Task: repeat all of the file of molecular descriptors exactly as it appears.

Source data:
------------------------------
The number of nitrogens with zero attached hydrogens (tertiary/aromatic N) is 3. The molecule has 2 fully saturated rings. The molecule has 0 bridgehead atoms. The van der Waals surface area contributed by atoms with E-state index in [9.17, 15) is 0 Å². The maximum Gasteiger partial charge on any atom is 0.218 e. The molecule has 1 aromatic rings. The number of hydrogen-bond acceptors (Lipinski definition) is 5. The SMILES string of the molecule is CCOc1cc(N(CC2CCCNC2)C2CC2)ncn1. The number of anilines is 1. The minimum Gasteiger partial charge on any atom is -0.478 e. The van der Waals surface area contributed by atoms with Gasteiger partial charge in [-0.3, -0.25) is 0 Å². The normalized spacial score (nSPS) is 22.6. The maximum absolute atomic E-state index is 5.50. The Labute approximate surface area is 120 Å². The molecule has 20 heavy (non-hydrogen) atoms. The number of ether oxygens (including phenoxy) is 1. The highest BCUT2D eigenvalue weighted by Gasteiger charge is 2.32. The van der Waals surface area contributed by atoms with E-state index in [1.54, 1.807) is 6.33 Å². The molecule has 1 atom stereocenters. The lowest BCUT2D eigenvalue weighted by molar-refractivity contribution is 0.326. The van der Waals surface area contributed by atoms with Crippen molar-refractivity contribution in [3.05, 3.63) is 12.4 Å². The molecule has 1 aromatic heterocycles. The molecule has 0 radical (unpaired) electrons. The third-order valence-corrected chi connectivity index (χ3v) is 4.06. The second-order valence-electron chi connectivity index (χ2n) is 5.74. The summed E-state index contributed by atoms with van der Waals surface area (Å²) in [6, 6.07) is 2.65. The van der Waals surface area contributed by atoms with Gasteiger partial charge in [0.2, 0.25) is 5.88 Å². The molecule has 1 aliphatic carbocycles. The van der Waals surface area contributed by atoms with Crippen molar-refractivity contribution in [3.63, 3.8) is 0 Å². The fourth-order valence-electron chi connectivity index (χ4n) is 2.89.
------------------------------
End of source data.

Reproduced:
The number of nitrogens with zero attached hydrogens (tertiary/aromatic N) is 3. The molecule has 2 fully saturated rings. The molecule has 0 bridgehead atoms. The van der Waals surface area contributed by atoms with E-state index in [9.17, 15) is 0 Å². The maximum Gasteiger partial charge on any atom is 0.218 e. The molecule has 1 aromatic rings. The number of hydrogen-bond acceptors (Lipinski definition) is 5. The SMILES string of the molecule is CCOc1cc(N(CC2CCCNC2)C2CC2)ncn1. The number of anilines is 1. The minimum Gasteiger partial charge on any atom is -0.478 e. The van der Waals surface area contributed by atoms with Gasteiger partial charge in [-0.3, -0.25) is 0 Å². The normalized spacial score (nSPS) is 22.6. The maximum absolute atomic E-state index is 5.50. The Labute approximate surface area is 120 Å². The molecule has 20 heavy (non-hydrogen) atoms. The number of ether oxygens (including phenoxy) is 1. The highest BCUT2D eigenvalue weighted by Gasteiger charge is 2.32. The van der Waals surface area contributed by atoms with E-state index in [1.54, 1.807) is 6.33 Å². The molecule has 1 atom stereocenters. The lowest BCUT2D eigenvalue weighted by molar-refractivity contribution is 0.326. The van der Waals surface area contributed by atoms with Crippen molar-refractivity contribution in [3.05, 3.63) is 12.4 Å². The molecule has 1 aromatic heterocycles. The molecule has 0 radical (unpaired) electrons. The third-order valence-corrected chi connectivity index (χ3v) is 4.06. The second-order valence-electron chi connectivity index (χ2n) is 5.74. The summed E-state index contributed by atoms with van der Waals surface area (Å²) in [6, 6.07) is 2.65. The van der Waals surface area contributed by atoms with Gasteiger partial charge in [0.2, 0.25) is 5.88 Å². The molecule has 1 aliphatic carbocycles. The van der Waals surface area contributed by atoms with Crippen molar-refractivity contribution in [3.63, 3.8) is 0 Å². The fourth-order valence-electron chi connectivity index (χ4n) is 2.89.